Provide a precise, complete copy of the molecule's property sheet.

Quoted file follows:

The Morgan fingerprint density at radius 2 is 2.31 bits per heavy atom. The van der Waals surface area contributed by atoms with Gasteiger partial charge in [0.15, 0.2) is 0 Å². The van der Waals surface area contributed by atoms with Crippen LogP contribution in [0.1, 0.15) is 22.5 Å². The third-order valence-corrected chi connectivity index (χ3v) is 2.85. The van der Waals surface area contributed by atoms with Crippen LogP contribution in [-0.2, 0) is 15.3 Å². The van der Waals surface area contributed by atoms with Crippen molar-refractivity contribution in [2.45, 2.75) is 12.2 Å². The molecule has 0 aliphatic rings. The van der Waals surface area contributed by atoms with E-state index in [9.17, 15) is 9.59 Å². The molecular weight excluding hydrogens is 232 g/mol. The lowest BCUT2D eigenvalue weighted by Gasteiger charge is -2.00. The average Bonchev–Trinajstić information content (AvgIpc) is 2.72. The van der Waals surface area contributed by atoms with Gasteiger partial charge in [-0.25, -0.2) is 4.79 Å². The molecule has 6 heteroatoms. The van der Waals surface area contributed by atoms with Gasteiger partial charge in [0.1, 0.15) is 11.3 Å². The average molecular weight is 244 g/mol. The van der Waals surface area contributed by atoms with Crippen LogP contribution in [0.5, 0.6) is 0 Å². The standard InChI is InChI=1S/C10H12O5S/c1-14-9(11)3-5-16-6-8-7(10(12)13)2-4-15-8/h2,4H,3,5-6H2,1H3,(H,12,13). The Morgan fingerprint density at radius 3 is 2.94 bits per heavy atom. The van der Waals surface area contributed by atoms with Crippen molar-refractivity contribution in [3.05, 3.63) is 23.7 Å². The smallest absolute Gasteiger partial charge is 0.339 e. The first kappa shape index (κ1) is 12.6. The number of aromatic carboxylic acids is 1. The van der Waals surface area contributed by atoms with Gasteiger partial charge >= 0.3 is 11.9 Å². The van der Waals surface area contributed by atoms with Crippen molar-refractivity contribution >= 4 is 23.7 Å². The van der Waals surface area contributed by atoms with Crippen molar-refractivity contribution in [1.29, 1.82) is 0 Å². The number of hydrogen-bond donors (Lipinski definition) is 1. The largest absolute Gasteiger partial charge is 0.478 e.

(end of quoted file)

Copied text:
The Morgan fingerprint density at radius 2 is 2.31 bits per heavy atom. The van der Waals surface area contributed by atoms with Gasteiger partial charge in [0.15, 0.2) is 0 Å². The van der Waals surface area contributed by atoms with Crippen LogP contribution in [0.1, 0.15) is 22.5 Å². The third-order valence-corrected chi connectivity index (χ3v) is 2.85. The van der Waals surface area contributed by atoms with Crippen LogP contribution in [-0.2, 0) is 15.3 Å². The van der Waals surface area contributed by atoms with Crippen molar-refractivity contribution in [2.45, 2.75) is 12.2 Å². The molecule has 0 aliphatic rings. The van der Waals surface area contributed by atoms with E-state index in [9.17, 15) is 9.59 Å². The molecular weight excluding hydrogens is 232 g/mol. The lowest BCUT2D eigenvalue weighted by Gasteiger charge is -2.00. The average Bonchev–Trinajstić information content (AvgIpc) is 2.72. The van der Waals surface area contributed by atoms with Gasteiger partial charge in [-0.25, -0.2) is 4.79 Å². The molecule has 6 heteroatoms. The van der Waals surface area contributed by atoms with Gasteiger partial charge in [0.1, 0.15) is 11.3 Å². The average molecular weight is 244 g/mol. The van der Waals surface area contributed by atoms with Crippen LogP contribution in [0.5, 0.6) is 0 Å². The standard InChI is InChI=1S/C10H12O5S/c1-14-9(11)3-5-16-6-8-7(10(12)13)2-4-15-8/h2,4H,3,5-6H2,1H3,(H,12,13). The Morgan fingerprint density at radius 3 is 2.94 bits per heavy atom. The van der Waals surface area contributed by atoms with Crippen molar-refractivity contribution in [3.05, 3.63) is 23.7 Å². The smallest absolute Gasteiger partial charge is 0.339 e. The first kappa shape index (κ1) is 12.6. The number of aromatic carboxylic acids is 1. The van der Waals surface area contributed by atoms with Gasteiger partial charge >= 0.3 is 11.9 Å². The van der Waals surface area contributed by atoms with Crippen molar-refractivity contribution >= 4 is 23.7 Å². The van der Waals surface area contributed by atoms with Crippen molar-refractivity contribution in [1.29, 1.82) is 0 Å². The number of hydrogen-bond donors (Lipinski definition) is 1. The largest absolute Gasteiger partial charge is 0.478 e.